Day 239: Our First Styrofoam

CB004464I’m sad to announce that we got our first piece of takeout Styrofoam on the weekend.  We’ve been avoiding Styrofoam during the project.  Actually, we haven’t brought a single bit of Styrofoam into our house.

Wait, that’s not completely true because “Work Grant” has a little pile down there in his office that came with electronics or some such thing he was buying, but work exemptions aside, we don’t usually do Styrofoam.

We ordered Chinese takeout for a family dinner at my Grandma’s.  My family is very supportive of our project, so a few of us actually went to the restaurant with a bag of reusable containers to pick it up.  Takeout dinner for 8 with no waste.


We ended up with a little Styrofoam container of sauce for the lemon chicken.  The restaurateur unfortunately didn’t realize that we had our own little containers that they could have used for sauce. . . . .

However, we did save 6 clamshells from the landfill by using our containers, so I’d still say it was a success.  The restaurant lady actually said they had a number of customers who also bring their own, so it’s nice to know that were aren’t the only ones.

Luckily, the mobile recycling depot in North Van takes styrofoam.  Some they sell to companies that reuse it for packing.  Some they sell to somewhere in the United States where they melt it down into a hard plastic material that can be made into a small number of new products.  Hmmm, I’m just realizing here that I should do some research before writing these posts. . . .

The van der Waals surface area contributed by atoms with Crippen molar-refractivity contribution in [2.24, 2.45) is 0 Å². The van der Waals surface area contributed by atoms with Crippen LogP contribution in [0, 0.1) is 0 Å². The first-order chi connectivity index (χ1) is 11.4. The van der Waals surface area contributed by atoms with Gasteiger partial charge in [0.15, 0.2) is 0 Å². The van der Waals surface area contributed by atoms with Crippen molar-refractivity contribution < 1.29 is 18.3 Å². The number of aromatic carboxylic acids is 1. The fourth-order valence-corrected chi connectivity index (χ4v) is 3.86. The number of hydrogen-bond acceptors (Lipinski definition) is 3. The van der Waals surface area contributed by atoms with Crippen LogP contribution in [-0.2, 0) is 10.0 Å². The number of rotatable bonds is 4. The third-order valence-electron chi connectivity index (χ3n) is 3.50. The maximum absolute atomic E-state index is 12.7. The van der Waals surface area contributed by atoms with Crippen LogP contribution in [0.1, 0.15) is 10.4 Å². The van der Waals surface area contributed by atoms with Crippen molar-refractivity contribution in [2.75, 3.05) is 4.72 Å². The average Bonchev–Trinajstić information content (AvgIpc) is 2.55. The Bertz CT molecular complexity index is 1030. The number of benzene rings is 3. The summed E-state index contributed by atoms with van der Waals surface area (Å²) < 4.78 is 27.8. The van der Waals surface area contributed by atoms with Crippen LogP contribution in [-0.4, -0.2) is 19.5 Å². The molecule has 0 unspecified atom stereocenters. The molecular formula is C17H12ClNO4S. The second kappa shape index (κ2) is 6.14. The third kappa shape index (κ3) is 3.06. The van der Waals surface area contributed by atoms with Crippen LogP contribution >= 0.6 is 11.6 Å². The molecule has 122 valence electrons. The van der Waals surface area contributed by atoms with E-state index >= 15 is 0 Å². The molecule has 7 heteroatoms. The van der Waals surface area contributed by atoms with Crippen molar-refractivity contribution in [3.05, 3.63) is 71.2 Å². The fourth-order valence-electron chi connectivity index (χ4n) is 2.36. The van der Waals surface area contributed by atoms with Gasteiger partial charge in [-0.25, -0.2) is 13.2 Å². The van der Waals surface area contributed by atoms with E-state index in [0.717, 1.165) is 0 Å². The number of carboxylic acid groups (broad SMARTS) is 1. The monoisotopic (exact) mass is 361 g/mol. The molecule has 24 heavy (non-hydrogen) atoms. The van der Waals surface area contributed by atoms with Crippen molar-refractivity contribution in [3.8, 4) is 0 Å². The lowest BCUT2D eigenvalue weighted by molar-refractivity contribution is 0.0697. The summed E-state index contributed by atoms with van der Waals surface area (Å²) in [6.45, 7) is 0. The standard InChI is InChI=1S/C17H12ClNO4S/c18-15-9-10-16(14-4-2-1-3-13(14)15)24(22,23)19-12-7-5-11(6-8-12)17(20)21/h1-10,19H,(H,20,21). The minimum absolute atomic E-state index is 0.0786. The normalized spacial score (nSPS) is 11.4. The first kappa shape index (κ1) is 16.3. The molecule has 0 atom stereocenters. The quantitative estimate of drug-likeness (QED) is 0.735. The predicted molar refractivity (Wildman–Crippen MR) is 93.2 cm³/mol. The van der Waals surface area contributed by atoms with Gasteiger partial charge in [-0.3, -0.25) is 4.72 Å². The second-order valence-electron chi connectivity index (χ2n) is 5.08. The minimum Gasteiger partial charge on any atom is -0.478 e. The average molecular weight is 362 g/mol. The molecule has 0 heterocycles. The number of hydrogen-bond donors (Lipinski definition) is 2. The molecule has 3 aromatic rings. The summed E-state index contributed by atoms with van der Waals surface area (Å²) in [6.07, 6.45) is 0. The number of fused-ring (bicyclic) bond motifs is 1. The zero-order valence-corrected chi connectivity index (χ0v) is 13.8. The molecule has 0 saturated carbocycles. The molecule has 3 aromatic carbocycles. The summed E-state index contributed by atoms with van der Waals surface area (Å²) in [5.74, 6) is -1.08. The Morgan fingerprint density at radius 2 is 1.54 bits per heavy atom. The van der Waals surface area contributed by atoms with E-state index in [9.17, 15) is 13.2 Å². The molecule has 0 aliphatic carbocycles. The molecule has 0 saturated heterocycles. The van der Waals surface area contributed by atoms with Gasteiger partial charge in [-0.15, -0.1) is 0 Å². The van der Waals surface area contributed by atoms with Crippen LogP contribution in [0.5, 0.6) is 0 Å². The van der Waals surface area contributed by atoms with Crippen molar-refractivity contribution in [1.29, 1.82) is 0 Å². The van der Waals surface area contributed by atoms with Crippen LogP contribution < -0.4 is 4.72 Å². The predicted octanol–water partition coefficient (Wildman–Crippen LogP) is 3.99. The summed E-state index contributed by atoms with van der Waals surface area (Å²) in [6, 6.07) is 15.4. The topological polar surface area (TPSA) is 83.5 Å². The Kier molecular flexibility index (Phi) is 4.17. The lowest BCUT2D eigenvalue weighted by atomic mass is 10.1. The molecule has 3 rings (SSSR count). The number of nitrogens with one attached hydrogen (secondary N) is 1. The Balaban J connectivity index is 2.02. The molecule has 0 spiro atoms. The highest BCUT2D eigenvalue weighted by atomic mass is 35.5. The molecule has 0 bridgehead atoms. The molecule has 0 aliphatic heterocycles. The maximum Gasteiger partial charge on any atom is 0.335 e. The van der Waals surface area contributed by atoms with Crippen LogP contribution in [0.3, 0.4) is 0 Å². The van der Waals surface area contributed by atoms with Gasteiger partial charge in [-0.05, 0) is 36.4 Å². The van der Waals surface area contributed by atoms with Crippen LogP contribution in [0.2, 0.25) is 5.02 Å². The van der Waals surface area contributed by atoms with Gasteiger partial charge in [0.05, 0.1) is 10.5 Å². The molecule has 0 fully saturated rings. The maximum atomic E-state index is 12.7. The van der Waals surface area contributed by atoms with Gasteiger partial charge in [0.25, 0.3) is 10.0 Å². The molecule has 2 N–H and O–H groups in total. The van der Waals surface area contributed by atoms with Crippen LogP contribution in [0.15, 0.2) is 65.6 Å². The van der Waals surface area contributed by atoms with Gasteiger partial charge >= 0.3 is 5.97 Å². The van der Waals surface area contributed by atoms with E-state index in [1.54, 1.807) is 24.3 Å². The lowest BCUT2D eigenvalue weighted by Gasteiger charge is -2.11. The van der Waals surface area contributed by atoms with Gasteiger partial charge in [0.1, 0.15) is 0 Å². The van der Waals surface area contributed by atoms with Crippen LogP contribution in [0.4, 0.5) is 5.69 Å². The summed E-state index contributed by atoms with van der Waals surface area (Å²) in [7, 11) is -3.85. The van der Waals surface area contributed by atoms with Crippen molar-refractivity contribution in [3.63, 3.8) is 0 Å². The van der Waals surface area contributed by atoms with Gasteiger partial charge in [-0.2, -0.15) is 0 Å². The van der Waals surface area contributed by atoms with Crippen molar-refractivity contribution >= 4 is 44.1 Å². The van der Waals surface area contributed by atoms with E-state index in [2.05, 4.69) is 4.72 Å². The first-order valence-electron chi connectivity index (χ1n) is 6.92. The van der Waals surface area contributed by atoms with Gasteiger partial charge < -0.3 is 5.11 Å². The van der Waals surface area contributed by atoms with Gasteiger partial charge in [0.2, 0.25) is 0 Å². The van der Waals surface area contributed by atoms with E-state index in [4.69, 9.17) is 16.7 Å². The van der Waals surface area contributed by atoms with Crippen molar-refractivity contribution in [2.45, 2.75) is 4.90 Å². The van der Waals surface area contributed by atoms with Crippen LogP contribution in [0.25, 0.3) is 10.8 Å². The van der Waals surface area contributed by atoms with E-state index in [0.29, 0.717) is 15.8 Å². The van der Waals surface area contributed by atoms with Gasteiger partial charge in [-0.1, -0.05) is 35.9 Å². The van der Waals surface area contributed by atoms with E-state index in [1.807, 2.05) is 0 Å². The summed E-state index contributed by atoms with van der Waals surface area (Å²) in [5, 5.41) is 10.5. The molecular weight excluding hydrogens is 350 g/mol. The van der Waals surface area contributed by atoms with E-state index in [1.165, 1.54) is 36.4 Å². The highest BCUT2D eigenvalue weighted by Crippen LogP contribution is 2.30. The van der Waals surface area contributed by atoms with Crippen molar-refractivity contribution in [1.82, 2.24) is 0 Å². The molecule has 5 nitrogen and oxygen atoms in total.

But the point is that it’s not that styrofoam isn’t recyclable.  All plastics are technically recyclable.  It’s whether they are cost effective to recycle that determines if there is a market for them and whether we, as consumers, have somewhere to put them.

For us it again comes down to the question of neccessity.  For example most people would agree that using styrofoam for lifesaving flotation devices is ok.  But I would argue that using it for temporary takeout-food packaging is is something that we could probably do without.

And that is why, my friends, I weep for the single Styrofoam container we now have in our possession.



Filed under recycling, slip ups

10 responses to “Day 239: Our First Styrofoam

  1. Awwww; it’s so frustrating isn’t it – but LOOK HOW FAR YOU HAVE COME!
    You managed 238 days without any; and that’s incredible.
    Plus, your meal reduced the need for a lot of packaging, which is great.

    lessons learned and all that. I hope the meal tasted great to make up for this 😀

  2. Here’s hoping this is your last styrofoam too! Also, a question: is styrofoam the same as polystyrene? I’m a little confused by this, namely because my local recycling center says they recycle all plastics #1-7, including #6 which is polystyrene. But then they say they don’t recycle styrofoam, which is sometimes labeled #6. You know, this seems like a question for my recycling center.

    • Jen CleanBin

      Thanks for the comments. As for styrofoam . . .it’s my understanding that it is actually a brand name of extruded polystyrene foam (kind of like how we say “kleenex” when we mean “tissue”). Polystyrene is a plastic that could look like styrofoam as in egg cartons or could look like hard plastic as in disposable cutlery.